Earlier this year I was talking to some close family friends about their estate plan when they expressed frustration to me about not knowing where to start because of their special needs child.
Fair vs. equal is a big enough issue when it comes to deciding who needs more, when you want to treat everyone the same, but now they have the added difficulty of trying to figure out how to leave an inheritance to someone who is unable to manage it.
Trust and family conflict doesn’t always allow for a family member to become a trustee, yet at the same time you don’t want your estate decreasing because of paycheques to a corporate trustee or firm.
As the night went on more and more concerns kept coming up:
- What about the government? What role do they have in your personal estate when it comes to taking care of an exceptional needs child?
- If another family member holds the funds, are the funds protected from divorce?
- How do I protect them from bad money management?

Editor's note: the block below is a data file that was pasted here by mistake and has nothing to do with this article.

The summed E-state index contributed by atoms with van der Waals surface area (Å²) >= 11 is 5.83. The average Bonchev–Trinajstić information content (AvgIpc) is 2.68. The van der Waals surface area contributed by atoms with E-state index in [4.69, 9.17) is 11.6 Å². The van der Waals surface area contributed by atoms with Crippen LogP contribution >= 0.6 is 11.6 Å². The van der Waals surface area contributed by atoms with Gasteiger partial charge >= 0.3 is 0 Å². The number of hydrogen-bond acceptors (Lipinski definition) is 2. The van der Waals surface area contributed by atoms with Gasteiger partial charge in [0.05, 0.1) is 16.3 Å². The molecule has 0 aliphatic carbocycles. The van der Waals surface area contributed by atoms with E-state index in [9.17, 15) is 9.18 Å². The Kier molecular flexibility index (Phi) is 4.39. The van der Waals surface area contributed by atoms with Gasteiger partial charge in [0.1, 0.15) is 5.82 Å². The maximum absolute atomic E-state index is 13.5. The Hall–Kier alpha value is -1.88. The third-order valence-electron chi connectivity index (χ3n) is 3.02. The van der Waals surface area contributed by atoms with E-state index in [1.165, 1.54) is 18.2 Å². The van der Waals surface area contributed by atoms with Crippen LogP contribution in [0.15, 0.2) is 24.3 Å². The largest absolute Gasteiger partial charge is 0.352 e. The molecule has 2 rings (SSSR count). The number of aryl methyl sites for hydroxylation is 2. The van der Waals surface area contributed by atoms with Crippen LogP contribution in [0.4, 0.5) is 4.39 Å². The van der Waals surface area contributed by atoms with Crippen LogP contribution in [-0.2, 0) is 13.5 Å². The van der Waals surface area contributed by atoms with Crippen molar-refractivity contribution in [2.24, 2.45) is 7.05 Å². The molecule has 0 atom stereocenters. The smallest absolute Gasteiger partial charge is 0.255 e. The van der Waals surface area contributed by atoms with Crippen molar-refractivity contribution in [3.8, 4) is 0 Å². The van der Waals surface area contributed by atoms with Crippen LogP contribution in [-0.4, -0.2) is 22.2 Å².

- What about business shares or property?
- How do we protect the principal so it continues to generate revenue to live off of, but allow it to be excisable if needed for treatment?
As the year went on, the need for information on this issue continued to
arise in different places. Having done some research I began to get frustrated with the issue and brought it forward to the team here at ABFI.
Phil Renaud, LLB stepped up to the plate to address all of these issues to help us plan for our family’s needs. Phil practices exclusively in the area of estates and trusts, which includes wills, trusts, estate administration, estate planning, First Nations trusts, farm and business succession planning, and mediation of estate disputes.
With recent news coming from the south that Autism affects one in 91 children — including 1 in 58 boys — in the U.S. we realized that this is more relevant to our community than we could ever have expected.
Whether or not you are a member of a business family, if you can benefit from Phil’s talk please don’t hesitate to register for our Oct 20, 2009 presentation: Planning for the Exceptional Needs Child.